We sometimes forget exactly what we have here on the island and more importantly the basic requirements for tourists to come and enjoy the islands in the best way possible. Eating fine foods, taking in the incredible nature, immersing in local traditions, hedonistic pursuits if that’s your pleasure, the best nightlife in the world, swimming in clear blue water or simply lying on a white sandy beach with a takeaway sandwich and a good book. The beauty of Ibiza is and has always been that there’s something for everyone.

Some, of course, will tell you that Ibiza is now only for millionaires and that you have to win the lottery to be able to enjoy the island. There’s no doubting that Ibiza is constantly evolving but thats one of the beauties of the place. I still find the ‘rich only’ notion amusing as I tuck into my sumptuous 9 euro menu of the day then take a long walk on the Cala Conta coastal path to work off the 3 courses and a bottle of wine, stopping for a 1 euro caña on the way back. The best things in life don’t have to cost the earth in this neck of the woods (and I’m not talking about a magnum of grey goose and a pretentious beach club).

Those that know the island also know that you can live like a prince on a paupers wage but you have to be clever and do some homework and I mean real homework, not just follow the Daily Mail or Guardian sponsored travel sections. Look at online forums, ask direct questions, get busy on social media and forge your own path around the island without becoming a sheep with deep pockets. Leave that to the August glory hunters (whose wallets are always welcome by the way).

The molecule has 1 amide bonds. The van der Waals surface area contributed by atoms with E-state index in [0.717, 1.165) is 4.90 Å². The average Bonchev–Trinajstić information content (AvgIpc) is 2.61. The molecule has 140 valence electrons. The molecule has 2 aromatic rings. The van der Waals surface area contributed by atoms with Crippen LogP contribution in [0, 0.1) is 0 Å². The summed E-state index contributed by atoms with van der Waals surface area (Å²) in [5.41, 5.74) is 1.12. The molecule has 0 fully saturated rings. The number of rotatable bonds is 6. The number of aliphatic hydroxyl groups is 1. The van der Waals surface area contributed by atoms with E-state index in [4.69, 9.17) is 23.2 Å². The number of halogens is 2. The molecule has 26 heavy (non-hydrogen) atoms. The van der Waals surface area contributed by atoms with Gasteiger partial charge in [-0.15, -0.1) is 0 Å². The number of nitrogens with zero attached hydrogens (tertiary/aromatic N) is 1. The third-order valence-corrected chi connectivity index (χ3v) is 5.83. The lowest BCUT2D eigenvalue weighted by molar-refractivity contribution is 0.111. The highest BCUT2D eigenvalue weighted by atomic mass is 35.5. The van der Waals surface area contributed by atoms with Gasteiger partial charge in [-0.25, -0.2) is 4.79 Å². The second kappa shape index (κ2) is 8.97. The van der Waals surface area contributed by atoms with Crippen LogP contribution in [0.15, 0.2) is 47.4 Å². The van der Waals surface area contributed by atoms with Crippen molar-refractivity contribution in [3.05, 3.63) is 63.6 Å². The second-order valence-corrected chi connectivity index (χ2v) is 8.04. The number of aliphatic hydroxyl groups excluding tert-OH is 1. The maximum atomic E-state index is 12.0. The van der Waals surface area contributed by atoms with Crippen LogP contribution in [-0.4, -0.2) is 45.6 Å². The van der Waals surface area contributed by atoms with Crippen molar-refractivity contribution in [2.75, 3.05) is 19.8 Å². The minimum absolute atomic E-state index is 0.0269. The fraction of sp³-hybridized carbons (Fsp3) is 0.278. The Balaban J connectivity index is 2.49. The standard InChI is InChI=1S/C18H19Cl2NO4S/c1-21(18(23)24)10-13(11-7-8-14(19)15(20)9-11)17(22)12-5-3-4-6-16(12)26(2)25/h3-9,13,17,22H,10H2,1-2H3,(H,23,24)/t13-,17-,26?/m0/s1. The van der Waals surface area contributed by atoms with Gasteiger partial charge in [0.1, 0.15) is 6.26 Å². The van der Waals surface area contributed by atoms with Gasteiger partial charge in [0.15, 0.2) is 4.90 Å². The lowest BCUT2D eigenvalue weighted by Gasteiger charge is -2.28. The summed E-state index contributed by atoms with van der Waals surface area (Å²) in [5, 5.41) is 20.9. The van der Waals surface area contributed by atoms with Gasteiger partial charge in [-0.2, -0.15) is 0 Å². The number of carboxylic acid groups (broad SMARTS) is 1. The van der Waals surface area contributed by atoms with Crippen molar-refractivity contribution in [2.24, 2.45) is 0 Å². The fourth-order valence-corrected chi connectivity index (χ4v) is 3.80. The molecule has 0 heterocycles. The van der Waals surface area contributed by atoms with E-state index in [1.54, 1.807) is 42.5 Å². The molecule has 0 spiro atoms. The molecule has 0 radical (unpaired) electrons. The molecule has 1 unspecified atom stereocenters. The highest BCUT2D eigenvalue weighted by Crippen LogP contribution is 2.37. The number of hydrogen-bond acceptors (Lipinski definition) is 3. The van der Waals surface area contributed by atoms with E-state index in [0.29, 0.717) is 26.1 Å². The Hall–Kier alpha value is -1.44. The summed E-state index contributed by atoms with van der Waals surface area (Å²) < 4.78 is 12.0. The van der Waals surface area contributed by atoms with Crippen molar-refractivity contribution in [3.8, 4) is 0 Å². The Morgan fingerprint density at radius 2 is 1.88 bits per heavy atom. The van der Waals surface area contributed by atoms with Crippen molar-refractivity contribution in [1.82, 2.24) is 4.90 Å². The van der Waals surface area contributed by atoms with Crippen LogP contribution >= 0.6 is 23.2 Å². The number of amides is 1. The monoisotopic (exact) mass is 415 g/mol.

If you have the notion in your head that you ‘love Ibiza’ and I mean really love Ibiza then in 2019 I challenge you to come over in the low season and discover the real island. Get a cheap flight, stay in a local hotel, go out and meet people, eat inexpensive delicious food, take a walk around the old town or on an empty beach and absorb that special Ibiza vibe that dissipates substantially for a few months over peak summer when everything gets lost in a haze of frenetic greed. Forget what you think you know or what you read in the tabloid, 2019 is the year to see Ibiza in a different light.

I guarantee that the Ibiza you will find is a special place unrivalled in the world and everything you want it to be. It’s there right in front of you, you just have to scratch the surface a little.

You can thank me later!